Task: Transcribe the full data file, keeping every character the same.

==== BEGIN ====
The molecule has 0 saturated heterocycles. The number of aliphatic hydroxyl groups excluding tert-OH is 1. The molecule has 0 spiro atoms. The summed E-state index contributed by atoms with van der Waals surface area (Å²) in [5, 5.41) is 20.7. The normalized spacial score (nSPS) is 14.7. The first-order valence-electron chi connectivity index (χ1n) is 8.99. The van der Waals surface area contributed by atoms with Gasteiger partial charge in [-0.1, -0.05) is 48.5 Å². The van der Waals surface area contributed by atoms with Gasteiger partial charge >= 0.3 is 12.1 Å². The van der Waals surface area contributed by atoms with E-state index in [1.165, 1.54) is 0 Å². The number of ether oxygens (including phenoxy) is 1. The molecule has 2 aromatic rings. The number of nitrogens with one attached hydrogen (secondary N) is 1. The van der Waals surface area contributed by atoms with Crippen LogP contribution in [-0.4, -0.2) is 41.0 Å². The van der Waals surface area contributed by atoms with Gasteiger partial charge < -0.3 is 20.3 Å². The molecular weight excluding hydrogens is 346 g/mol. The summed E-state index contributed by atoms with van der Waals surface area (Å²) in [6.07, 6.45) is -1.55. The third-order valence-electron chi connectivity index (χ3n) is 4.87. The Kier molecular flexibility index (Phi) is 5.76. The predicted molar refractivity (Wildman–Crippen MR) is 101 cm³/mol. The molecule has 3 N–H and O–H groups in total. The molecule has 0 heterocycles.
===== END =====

The molecule has 0 saturated heterocycles. The number of aliphatic hydroxyl groups excluding tert-OH is 1. The molecule has 0 spiro atoms. The summed E-state index contributed by atoms with van der Waals surface area (Å²) in [5, 5.41) is 20.7. The normalized spacial score (nSPS) is 14.7. The first-order valence-electron chi connectivity index (χ1n) is 8.99. The van der Waals surface area contributed by atoms with Gasteiger partial charge in [-0.1, -0.05) is 48.5 Å². The van der Waals surface area contributed by atoms with Gasteiger partial charge >= 0.3 is 12.1 Å². The van der Waals surface area contributed by atoms with E-state index in [1.165, 1.54) is 0 Å². The number of ether oxygens (including phenoxy) is 1. The molecule has 2 aromatic rings. The number of nitrogens with one attached hydrogen (secondary N) is 1. The van der Waals surface area contributed by atoms with Crippen LogP contribution in [-0.4, -0.2) is 41.0 Å². The van der Waals surface area contributed by atoms with Gasteiger partial charge < -0.3 is 20.3 Å². The molecular weight excluding hydrogens is 346 g/mol. The summed E-state index contributed by atoms with van der Waals surface area (Å²) in [6.07, 6.45) is -1.55. The third-order valence-electron chi connectivity index (χ3n) is 4.87. The Kier molecular flexibility index (Phi) is 5.76. The predicted molar refractivity (Wildman–Crippen MR) is 101 cm³/mol. The molecule has 3 N–H and O–H groups in total. The molecule has 0 heterocycles.